2 x quad-core system is slower that 2 x dual core on FreeBSD
rwatson at FreeBSD.org
Mon Dec 3 03:46:02 PST 2007
On Mon, 3 Dec 2007, Alexey Popov wrote:
> Mark Linimon wrote:
>>> I used 7.0-BETA3 and it is much worse.
>> Ouch. A lot of systems see improvement. Thanks for trying it out. I hope
>> that one of the people that has been doing the actual work can now comment
>> (I am just an onlooker), and that you can be patient in the meantime.
>> Unfortunately, Kris, who often looks at these kind of issues, is traveling
>> for all of December and thus off the net.
> Is there any other FreeBSD developer who can take care of performance
> problems on many-cores systems? Seems like upcoming 7-RELEASE and
> 6.3-RELEASE would be completely unusable for us on that kind of systems i.e.
> mostly on all modern hardware.
There are many FreeBSD developers who care a great deal about the performance
of many-core systems. However, it's also very late in the release cycle for
7.0, and this sort of analysis requires a lot of time, so I don't think we
will (or should) see any substantial changes at this point as they would
require us to significantly extend the release cycle in order to test them
properly. The right path forwawrd at this point is to diagnosis the problems
and work on fixing them in 8-CURRENT, and assuming they are not highly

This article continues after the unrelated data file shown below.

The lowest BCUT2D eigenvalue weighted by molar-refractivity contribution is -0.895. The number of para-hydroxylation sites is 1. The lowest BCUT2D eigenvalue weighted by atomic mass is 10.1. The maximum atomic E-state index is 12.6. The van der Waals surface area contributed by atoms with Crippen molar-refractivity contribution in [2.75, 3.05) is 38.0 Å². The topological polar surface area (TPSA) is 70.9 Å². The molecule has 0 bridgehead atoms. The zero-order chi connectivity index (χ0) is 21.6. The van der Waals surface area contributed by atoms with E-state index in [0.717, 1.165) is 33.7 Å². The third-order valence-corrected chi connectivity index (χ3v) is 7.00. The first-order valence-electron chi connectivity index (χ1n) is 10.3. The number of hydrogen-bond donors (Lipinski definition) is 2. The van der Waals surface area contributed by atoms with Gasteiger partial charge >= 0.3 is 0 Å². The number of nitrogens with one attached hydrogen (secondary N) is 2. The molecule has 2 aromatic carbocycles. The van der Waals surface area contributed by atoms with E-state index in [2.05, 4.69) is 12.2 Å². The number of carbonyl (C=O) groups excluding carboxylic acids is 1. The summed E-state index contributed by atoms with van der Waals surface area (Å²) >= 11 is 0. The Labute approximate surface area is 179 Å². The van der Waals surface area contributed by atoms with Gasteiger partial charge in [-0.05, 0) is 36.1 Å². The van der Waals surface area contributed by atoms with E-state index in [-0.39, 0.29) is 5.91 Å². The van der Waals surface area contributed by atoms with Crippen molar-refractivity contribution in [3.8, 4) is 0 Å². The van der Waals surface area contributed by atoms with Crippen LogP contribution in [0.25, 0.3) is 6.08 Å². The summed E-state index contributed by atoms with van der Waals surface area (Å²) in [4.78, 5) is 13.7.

disruptive, MFC them for FreeBSD 7.1.
In general, the most important factor in optimizing performance is to get a
good collaboration going between someone who can reproduce the problem,
ideally in a way that can be shared with developers so they can also reproduce
the problem, and provide testing and feedback over an extended period (several
months) while the changes are developed and refined. This is part of the role
Kris has been playing with a number of FreeBSD developers -- Jeff, Attilio,
myself, etc -- he set up highly reproduceable performance measurements and
then worked with us to evaluate various patches to improve performance. That
kind of dynamic is invaluable, but it requires users who care a lot about
performance (or whatever other factor it is) to spend a fair amount of time
helping us. Whether this is by providing a potted benchmark for developers to
try out, or if this is by providing access to the test environment on their
own systems, it's still critical.
I know from previous messages in the thread that you can't provide access to
the actual application, but can you provide some sort of potted substitute
that has similar performance properties -- be it php page sizes, database
query load traces that can be replayed, etc?
Robert N M Watson
University of Cambridge
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